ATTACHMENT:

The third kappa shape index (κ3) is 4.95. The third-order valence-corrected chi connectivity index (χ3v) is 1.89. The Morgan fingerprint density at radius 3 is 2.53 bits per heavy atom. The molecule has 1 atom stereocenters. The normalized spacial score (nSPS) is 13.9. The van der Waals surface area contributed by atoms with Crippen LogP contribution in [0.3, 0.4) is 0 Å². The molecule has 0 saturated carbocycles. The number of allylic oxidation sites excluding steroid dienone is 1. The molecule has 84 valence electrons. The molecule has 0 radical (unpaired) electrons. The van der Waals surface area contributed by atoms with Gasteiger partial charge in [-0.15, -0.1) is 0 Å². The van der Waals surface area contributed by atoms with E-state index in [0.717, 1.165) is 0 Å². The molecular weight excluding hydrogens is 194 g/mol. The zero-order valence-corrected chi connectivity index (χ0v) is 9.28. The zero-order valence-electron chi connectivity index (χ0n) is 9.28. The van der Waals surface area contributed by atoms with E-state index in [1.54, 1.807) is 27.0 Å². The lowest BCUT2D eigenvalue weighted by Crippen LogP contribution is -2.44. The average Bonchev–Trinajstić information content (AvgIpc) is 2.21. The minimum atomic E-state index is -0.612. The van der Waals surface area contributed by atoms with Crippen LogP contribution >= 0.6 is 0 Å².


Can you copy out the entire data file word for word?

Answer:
The third kappa shape index (κ3) is 4.95. The third-order valence-corrected chi connectivity index (χ3v) is 1.89. The Morgan fingerprint density at radius 3 is 2.53 bits per heavy atom. The molecule has 1 atom stereocenters. The normalized spacial score (nSPS) is 13.9. The van der Waals surface area contributed by atoms with Crippen LogP contribution in [0.3, 0.4) is 0 Å². The molecule has 0 saturated carbocycles. The number of allylic oxidation sites excluding steroid dienone is 1. The molecule has 84 valence electrons. The molecule has 0 radical (unpaired) electrons. The van der Waals surface area contributed by atoms with Gasteiger partial charge in [-0.15, -0.1) is 0 Å². The van der Waals surface area contributed by atoms with E-state index in [0.717, 1.165) is 0 Å². The molecular weight excluding hydrogens is 194 g/mol. The zero-order valence-corrected chi connectivity index (χ0v) is 9.28. The zero-order valence-electron chi connectivity index (χ0n) is 9.28. The van der Waals surface area contributed by atoms with E-state index in [1.54, 1.807) is 27.0 Å². The lowest BCUT2D eigenvalue weighted by Crippen LogP contribution is -2.44. The average Bonchev–Trinajstić information content (AvgIpc) is 2.21. The minimum atomic E-state index is -0.612. The van der Waals surface area contributed by atoms with Crippen LogP contribution >= 0.6 is 0 Å².